Georg Wilhelm Friedrich Hegel (August 27, 1770 - November 14, 1831), a philosopher born in Stuttgart, Germany, received his education at Tübingen seminary, and became fascinated by the works of Spinoza, Kant, and Rousseau, and by the French Revolution. Many consider Hegel's thought to represent the summit of 19th Century Germany's movement of philosophical idealism; it made a profound impact on the historical materialism of Karl Marx.
Hegel attended the seminary at Tübingen with the epic poet Friedrich Hölderlin and the objective idealist philosopher Friedrich Schelling. The three watched the unfolding of the French Revolution and collaborated in a critique of the idealist philosophies of Kant and his follower Fichte.
Hegel's first and most important major work is the Phenomenology of Spirit (or ". . . of Mind"). During his life he also published the Encyclopedia of the Philosophical Sciences, the Science of Logic and the [Elements of the] Philosophy of Right.
Hegel's works have a reputation for their difficulty, and for the breadth of the topics they attempt to cover. Hegel introduced a system for understanding the history of philosophy (and the world itself) often called a "dialectic": a progression in which each successive moment emerges as a working-out of the self-contradictions inherent in the preceding moment. For example, the French Revolution for Hegel constitutes the introduction of real freedom into western societies for the first time in recorded history. But precisely because of its absolute novelty, it is also absolutely radical: on the one hand the upsurge of violence required to carry out the revolution cannot cease to be itself, while on the other, it has already consumed its opponent. The revolution therefore has nowhere to turn but on to its own result: the hard-won freedom is consumed by a brutal Reign of Terror. History, however, progresses by learning from its mistakes: only after and precisely because of this experience can one posit the existence of a constitutional state of free citizens, embodying both the (allegedly) benevolent organizing power of rational government and the revolutionary ideals of freedom and equality.
In contemporary accounts of Hegelianism -- to undergraduate classes, for example -- Hegel's dialectic often appears broken up for convenience into three moments called "thesis" (in our example, the revolution), "antithesis" (the terror which followed), and "synthesis" (the constitutional state of free citizens). Hegel did not use this classification at all himself, though: it was developed earlier by Fichte in his (loosely analogous) account of the relation between the individual subject and the world. Serious Hegel scholarship does not generally recognize the validity of this classification, although it probably has some pedagogical value.
Hegel used this system to explain the whole of the history of philosophy, science, art, politics and religion, but many modern critics point out that Hegel often seems to gloss over the realities of history in order to fit it into his dialectical mold. Karl Popper, a critic of Hegel in The Open Society and Its Enemies, suggests that the Hegel's system forms a thinly veiled justification for the rule of Frederick William III, and that Hegel's idea of the ultimate goal of history is to reach a state approximating that of 1830s Prussia. This view of Hegel as an apologist of state power and precursor of 20th-century totalitarianism was criticized thoroughly by Herbert Marcuse in his Reason and Revolution: Hegel and the Rise of Social Theory. Arthur Schopenhauer despised Hegel on account of the latter's historicism, and decried Hegel's work as "pseudo-philosophy".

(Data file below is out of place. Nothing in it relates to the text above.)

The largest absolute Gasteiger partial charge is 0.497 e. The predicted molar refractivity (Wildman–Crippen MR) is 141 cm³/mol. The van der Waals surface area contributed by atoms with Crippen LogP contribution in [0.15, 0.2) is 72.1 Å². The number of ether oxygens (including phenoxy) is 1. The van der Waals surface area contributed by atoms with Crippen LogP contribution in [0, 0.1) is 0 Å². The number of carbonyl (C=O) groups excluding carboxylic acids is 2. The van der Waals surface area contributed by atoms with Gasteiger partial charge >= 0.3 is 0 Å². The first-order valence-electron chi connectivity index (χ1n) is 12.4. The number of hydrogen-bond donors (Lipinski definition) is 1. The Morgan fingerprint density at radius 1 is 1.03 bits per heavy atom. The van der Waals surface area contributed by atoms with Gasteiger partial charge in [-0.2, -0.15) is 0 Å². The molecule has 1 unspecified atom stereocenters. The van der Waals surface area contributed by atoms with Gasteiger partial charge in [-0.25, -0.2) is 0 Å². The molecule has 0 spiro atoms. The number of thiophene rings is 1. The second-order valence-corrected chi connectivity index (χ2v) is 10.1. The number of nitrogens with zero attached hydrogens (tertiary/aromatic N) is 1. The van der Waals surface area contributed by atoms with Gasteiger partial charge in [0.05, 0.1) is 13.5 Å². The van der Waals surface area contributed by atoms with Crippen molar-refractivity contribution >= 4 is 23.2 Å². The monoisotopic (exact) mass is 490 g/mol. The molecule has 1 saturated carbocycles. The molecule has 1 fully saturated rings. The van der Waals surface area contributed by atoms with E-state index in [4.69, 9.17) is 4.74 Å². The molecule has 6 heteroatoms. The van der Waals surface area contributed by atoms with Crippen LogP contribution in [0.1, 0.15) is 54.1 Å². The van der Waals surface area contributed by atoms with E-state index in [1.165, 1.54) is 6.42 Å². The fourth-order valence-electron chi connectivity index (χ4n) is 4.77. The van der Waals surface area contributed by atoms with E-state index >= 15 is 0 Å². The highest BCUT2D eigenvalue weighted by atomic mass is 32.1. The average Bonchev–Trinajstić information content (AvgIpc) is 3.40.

After Hegel's death, his followers divided into two major and opposing camps. The Right Hegelians, the direct disciples of Hegel at the University of Berlin, advocated evangelical orthodoxy and the political conservatism of the post-Napoleon Restoration period. The Left became known as the Young Hegelians and they interpreted Hegel in a revolutionary sense, leading to an advocation of atheism in religion and liberal democracy in politics. Left Hegelians included Bruno Bauer, Ludwig Feuerbach, David Friedrich Strauss, Max Stirner, and most famously, Karl Marx. The multiple schisms in this faction eventually led to Stirner's anarchistic variety of egoism and Marx's version of communism.
In the 20th century, Hegel's philosophy underwent a major renaissance, partly through his rediscovery and re-evaluation as the philosophical progenitor of Marxism and the turn of many philosophically oriented Marxists, especially but not exclusively non-Communist ones, to the philosophical foundation of Marxism in Marx's early work and in Hegel's philosophy; partly through a resurgence of the historical perspective that Hegel brought to everything; partly through increasing recognition of the importance of his dialectical method. Some figures associated with this renaissance are Herbert Marcuse, Theodor Adorno, Ernst Bloch, and Alexandre Kojeve.